Survivors include his wife, Mary Farley Payne of El Paso; two children, Wilbur B. Payne IV of El Paso and Mary Kathryn Irvin of Palm Beach, Fla.; and two grandsons.


Alexandria Teacher

Ernestine L. "Bucky" Allport, 80, a retired teacher and guidance counselor in the Alexandria public school system, died of cancer Aug. 27 at Rockingham Memorial Hospital in Harrisonburg, Va.

Mrs. Allport, a former resident of Alexandria, was born in McGaheysville, Va. She graduated from what is now James Madison University.

She moved to Alexandria in 1930 and became a teacher. She began at Lee Elementary School. She spent most of her career at George Washington High School and George Washington Junior High, and she was a guidance counselor at T.C. Williams High when she retired in 1974.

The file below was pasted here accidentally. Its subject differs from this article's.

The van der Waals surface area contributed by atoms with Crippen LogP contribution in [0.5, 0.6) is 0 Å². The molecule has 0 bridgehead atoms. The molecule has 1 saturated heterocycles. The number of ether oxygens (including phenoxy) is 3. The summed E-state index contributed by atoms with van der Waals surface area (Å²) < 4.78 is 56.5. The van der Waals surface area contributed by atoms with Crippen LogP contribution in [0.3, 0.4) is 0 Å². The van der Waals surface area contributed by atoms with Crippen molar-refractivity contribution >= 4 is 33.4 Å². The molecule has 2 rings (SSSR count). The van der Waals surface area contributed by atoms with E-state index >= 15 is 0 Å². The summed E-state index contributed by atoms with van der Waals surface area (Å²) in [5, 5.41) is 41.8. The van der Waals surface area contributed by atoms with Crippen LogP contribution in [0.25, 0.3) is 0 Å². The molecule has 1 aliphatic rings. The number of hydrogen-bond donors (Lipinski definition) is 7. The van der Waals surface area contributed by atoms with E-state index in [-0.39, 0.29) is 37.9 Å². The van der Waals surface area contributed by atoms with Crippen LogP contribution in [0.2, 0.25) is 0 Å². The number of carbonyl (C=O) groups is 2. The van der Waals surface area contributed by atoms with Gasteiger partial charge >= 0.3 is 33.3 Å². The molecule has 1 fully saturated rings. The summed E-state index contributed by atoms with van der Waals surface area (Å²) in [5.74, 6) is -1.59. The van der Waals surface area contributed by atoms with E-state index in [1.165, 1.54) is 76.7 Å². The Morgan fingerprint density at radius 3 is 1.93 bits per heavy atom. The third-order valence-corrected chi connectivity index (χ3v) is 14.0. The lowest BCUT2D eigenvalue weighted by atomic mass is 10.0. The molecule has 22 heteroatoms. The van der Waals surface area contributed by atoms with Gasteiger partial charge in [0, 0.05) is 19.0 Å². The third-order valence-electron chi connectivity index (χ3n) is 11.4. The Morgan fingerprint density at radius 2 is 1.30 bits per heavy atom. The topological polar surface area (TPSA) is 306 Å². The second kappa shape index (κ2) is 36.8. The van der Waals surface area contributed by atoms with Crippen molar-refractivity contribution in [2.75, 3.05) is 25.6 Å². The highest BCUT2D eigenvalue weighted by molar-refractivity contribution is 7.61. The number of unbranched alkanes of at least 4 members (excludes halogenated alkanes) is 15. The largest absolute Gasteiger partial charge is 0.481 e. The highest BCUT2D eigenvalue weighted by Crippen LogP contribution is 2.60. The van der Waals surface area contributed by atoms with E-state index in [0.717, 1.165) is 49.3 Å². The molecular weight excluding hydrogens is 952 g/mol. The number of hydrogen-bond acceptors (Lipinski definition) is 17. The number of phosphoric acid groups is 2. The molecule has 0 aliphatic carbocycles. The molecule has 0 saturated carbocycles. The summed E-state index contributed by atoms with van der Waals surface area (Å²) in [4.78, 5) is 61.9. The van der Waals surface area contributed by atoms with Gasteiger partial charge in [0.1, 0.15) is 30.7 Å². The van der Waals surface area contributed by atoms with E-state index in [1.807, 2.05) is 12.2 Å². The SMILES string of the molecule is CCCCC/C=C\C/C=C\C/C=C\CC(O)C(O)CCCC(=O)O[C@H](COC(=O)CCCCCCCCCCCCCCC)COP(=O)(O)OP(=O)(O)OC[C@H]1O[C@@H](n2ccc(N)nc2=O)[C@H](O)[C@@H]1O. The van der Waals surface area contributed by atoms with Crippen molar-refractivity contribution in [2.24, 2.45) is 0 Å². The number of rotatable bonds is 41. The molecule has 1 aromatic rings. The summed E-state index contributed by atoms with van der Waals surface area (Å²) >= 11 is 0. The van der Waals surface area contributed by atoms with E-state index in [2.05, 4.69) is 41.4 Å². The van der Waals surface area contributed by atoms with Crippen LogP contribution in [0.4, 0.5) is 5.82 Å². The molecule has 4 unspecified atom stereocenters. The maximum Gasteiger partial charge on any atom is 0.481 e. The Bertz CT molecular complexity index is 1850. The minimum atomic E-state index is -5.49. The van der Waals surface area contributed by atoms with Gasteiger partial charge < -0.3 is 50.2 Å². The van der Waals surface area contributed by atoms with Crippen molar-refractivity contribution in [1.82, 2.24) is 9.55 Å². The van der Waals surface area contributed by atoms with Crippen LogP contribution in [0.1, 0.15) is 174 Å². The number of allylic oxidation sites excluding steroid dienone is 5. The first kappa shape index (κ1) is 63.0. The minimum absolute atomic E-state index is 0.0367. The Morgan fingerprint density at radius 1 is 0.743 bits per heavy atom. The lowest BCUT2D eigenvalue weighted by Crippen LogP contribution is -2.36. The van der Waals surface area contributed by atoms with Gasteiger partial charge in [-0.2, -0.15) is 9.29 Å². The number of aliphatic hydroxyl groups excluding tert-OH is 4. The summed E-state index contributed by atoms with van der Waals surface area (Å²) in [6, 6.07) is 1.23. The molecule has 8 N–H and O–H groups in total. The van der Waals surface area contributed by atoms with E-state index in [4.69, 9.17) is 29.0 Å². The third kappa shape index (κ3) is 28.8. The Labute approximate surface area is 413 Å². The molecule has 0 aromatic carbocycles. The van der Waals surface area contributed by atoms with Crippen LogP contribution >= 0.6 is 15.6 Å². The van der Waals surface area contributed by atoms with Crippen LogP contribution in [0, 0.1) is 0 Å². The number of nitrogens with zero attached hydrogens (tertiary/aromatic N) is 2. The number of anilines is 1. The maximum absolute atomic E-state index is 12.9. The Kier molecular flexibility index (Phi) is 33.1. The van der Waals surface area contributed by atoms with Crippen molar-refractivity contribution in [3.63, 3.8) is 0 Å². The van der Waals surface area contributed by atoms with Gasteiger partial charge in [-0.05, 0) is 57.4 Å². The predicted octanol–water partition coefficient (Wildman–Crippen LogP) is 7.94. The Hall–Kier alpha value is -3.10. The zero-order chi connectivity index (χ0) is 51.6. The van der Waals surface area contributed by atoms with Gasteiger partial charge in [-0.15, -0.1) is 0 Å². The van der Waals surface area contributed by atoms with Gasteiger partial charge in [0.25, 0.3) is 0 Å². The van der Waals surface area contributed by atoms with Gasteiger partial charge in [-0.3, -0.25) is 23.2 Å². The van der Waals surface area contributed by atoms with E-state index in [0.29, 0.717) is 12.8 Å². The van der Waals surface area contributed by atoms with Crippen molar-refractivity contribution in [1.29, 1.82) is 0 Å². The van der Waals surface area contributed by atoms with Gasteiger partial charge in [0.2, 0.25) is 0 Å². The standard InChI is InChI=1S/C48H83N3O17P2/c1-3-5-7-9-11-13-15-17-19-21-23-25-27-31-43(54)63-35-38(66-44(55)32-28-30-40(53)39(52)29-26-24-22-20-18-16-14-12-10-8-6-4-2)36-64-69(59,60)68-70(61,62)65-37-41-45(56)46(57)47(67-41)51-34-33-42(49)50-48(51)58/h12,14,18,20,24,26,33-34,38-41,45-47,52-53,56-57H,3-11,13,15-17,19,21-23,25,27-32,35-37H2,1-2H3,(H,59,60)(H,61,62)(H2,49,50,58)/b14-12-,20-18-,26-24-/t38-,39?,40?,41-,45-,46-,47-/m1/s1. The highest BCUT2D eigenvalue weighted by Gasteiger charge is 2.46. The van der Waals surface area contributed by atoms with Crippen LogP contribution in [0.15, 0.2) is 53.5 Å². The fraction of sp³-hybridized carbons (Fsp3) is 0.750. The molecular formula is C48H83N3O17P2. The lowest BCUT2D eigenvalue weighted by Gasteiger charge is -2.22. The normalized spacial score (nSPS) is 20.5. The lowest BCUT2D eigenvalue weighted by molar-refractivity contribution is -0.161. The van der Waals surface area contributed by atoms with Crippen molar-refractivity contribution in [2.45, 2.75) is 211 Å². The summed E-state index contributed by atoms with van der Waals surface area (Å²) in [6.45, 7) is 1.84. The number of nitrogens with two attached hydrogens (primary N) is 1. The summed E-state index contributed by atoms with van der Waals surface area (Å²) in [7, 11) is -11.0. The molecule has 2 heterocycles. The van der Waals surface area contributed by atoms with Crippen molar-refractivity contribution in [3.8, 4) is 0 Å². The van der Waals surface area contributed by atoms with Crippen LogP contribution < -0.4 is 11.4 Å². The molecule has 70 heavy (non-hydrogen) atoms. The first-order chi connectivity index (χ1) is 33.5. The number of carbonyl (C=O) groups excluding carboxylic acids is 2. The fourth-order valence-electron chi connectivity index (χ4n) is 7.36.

Mrs. Allport moved to Harrisonburg in 1987. In Alexandria, she was a member of Washington Street United Methodist Church, the Carlyle Women's Club and the ladies auxiliary of Alexandria Hospital.

Her husband, Henry B. Allport, died in 1964.

Survivors include three children, Henry Braxton Allport Jr. of Hampton, Va., Edgar L. Allport of Frankenmuth, Mich., and Sarah A. Robertson of Springfield; four sisters, Mildred Shelton of Augusta, Maine, Eunice Mauzy of Tulsa, Edwena Greene of Milford, Del., and Laura Murphy of McGaheysville; and five grandchildren.



Abby L. Brown, 89, who had been a board member at George Washington University Hospital and a volunteer at the Florence Crittenton Home in Washington, died Aug. 27 at the Bethesda Retirement and Nursing Center in Chevy Chase after a stroke.

Mrs. Brown, who had lived at the Bethesda Retirement and Nursing Center since March, was a native of Missouri. She came to Washington in 1920 and graduated from George Washington University.

During the mid-1920s, she worked at Woodward & Lothrop as editor of its employee magazine. In the late 1930s, she was a Girl Scout troop leader in Washington.